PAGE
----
PULLMAN — A Far South Side softball team is raising money to build a new generation of Black and Brown girl softball players.
India Steward started Teflon Softball about a year ago as a Pullman-based travel softball organization for Black and Brown girls. She wanted to provide a place for players to feel comfortable and not tokenized, she said.
Now, Teflon Softball’s young players are preparing for their first season, and Steward is fundraising to ensure it’s a success. Steward started a GoFundMe campaign to raise $20,000 to cover tournament fees, uniforms, practice facilities, an all-Black coaching staff, travel and hotel fees, plus other costs.
Donors have given $3,000.
“I wish all kids could just play and things wouldn’t have to be about [money], but it’s not the world that we live in,” Steward said. “A lot of other programs, they’re coming from wealthier areas, so they don’t necessarily have to fundraise. We do.
“We have to make sure that we can provide for our girls or they will miss out on a lot of opportunities.”
Steward has used the summer for tryouts and training sessions. Their teams are part of a 14-and-younger league and an 18-and-younger league with about 15 players each.
“As a former player and current coach, I noticed a huge discrepancy within our game,” Steward wrote in her GoFundMe campaign. “I believe it is crucial for young girls to have role models who look like them and to have someone who has been through what they are currently going through. Someone who can relate to their insecurities and the pressures of having to be a strong Black woman.”
Starting in September, the team will play in softball tournaments. They’ll train during the winter and spring with the goal of competing in national championships in the summer.
Teflon Softball practices at the Pullman Community Center, 10355 S. Woodlawn Ave., not too far from where Steward used to play baseball for Roseland Little League as a kid.
The center, which has three indoor turf baseball fields and regularly hosts baseball and softball events, stood out to Steward as a good home for her team, and not just because she already knew the neighborhood. In Steward’s experience, similar facilities were usually found in Chicago’s suburbs, not the city itself or its majority-Black areas, she said.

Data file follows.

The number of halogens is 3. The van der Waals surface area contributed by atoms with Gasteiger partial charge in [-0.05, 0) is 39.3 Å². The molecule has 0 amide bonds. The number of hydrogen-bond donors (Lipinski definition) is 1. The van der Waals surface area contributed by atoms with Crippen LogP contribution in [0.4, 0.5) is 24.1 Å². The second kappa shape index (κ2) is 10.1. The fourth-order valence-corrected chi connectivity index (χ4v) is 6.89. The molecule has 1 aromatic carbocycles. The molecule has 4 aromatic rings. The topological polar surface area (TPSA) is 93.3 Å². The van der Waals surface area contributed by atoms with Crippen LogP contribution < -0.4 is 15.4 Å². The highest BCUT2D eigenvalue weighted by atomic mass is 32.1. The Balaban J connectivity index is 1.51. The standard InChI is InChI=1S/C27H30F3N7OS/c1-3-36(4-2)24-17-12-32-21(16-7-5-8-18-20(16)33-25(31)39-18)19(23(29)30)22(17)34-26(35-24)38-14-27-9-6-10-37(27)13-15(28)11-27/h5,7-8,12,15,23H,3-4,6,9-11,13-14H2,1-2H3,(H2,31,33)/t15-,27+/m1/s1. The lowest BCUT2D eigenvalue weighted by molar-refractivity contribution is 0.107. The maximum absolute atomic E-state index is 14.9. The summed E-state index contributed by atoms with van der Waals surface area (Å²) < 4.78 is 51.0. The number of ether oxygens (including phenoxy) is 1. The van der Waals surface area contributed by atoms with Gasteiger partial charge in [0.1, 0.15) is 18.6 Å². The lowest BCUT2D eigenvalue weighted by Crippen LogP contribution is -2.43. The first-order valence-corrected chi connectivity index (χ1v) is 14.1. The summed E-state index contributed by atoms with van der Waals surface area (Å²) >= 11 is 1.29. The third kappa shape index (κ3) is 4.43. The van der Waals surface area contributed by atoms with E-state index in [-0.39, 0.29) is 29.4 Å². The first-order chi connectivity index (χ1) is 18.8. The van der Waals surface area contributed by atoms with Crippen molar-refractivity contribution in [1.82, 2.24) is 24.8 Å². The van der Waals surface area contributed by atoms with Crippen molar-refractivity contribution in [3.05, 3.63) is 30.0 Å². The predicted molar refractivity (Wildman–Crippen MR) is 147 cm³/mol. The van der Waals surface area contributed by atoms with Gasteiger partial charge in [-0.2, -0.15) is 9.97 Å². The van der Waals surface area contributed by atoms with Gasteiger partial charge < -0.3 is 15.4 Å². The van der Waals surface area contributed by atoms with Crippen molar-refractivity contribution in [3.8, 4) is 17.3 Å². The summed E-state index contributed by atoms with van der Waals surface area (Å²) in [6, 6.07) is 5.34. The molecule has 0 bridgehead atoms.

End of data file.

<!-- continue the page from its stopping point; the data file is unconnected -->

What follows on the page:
Basing Teflon Softball in Pullman created a chance to curate a full of team of Black and Brown girls, many of whom are from Pullman, Roseland and other parts Chicago area, Steward said.
It’s important for Teflon Softball to make softball a more diverse sport since majority-Black and -Brown teams aren’t the norm, and nonwhite athletes often struggle to find their footing in less diverse teams where they grapple with racism and hostility, Steward said.
Some teams “gatekeep the sport based on price,” Steward said. “They make it where a certain group of people can’t afford to be in it, and it takes out a whole class of kids and now a whole class of kids miss out on opportunities.”
Steward, who also works as an athletic coach at Stevenson High School in suburban Lincolnshire and has coached softball for various teams over the past five years, said she often felt like an outcast when she was one of the only Black players on other teams or she was given lower management positions on teams despite being overqualified.
Now, Steward is trying to prepare her team for different but similar experiences, she said.
“I told the girls, ‘We’re gonna look like Tiger Woods on a Sunday, and that means you’re gonna have to perform,’ and I think it’s important for them to hear stuff like this,” Steward said. “Sometimes, they need somebody to sit them down and say, ‘Look, it might not be fair sometimes, but you’re gonna have to be twice as good.’ That’s just the sport that we’re in.”
Teflon Softball and its players are diversifying softball and challenging notions around what sports are acceptable for Black athletes to play, Steward said.
“If we can change that stigma that Black people don’t really play softball, it could change at the coaching level, in the college coaches level, the travel ball level — it could change a lot,” Steward said. “So I’m hoping that our program can just inspire other programs to start opening up.
“Because if some of these girls see a Black woman lead a program, it can help them say, ‘All right, I saw Coach India doing it, so maybe I can come back and do it, too.’”
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